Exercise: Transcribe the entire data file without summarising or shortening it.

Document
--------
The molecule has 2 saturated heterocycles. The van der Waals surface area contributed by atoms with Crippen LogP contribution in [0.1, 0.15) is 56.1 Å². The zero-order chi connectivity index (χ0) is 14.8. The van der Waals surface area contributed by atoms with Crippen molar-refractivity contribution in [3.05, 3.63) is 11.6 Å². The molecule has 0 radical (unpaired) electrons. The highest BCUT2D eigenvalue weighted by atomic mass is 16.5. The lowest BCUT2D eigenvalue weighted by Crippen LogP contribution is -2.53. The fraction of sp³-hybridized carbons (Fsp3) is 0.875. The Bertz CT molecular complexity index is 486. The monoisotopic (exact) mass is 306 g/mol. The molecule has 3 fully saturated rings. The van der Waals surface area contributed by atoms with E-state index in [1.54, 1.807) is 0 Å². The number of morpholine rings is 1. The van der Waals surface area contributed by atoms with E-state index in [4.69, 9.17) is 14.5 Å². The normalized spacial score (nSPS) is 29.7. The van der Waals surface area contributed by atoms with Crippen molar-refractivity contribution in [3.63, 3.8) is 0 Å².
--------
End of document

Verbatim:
The molecule has 2 saturated heterocycles. The van der Waals surface area contributed by atoms with Crippen LogP contribution in [0.1, 0.15) is 56.1 Å². The zero-order chi connectivity index (χ0) is 14.8. The van der Waals surface area contributed by atoms with Crippen molar-refractivity contribution in [3.05, 3.63) is 11.6 Å². The molecule has 0 radical (unpaired) electrons. The highest BCUT2D eigenvalue weighted by atomic mass is 16.5. The lowest BCUT2D eigenvalue weighted by Crippen LogP contribution is -2.53. The fraction of sp³-hybridized carbons (Fsp3) is 0.875. The Bertz CT molecular complexity index is 486. The monoisotopic (exact) mass is 306 g/mol. The molecule has 3 fully saturated rings. The van der Waals surface area contributed by atoms with E-state index in [1.54, 1.807) is 0 Å². The number of morpholine rings is 1. The van der Waals surface area contributed by atoms with E-state index in [4.69, 9.17) is 14.5 Å². The normalized spacial score (nSPS) is 29.7. The van der Waals surface area contributed by atoms with Crippen molar-refractivity contribution in [3.63, 3.8) is 0 Å².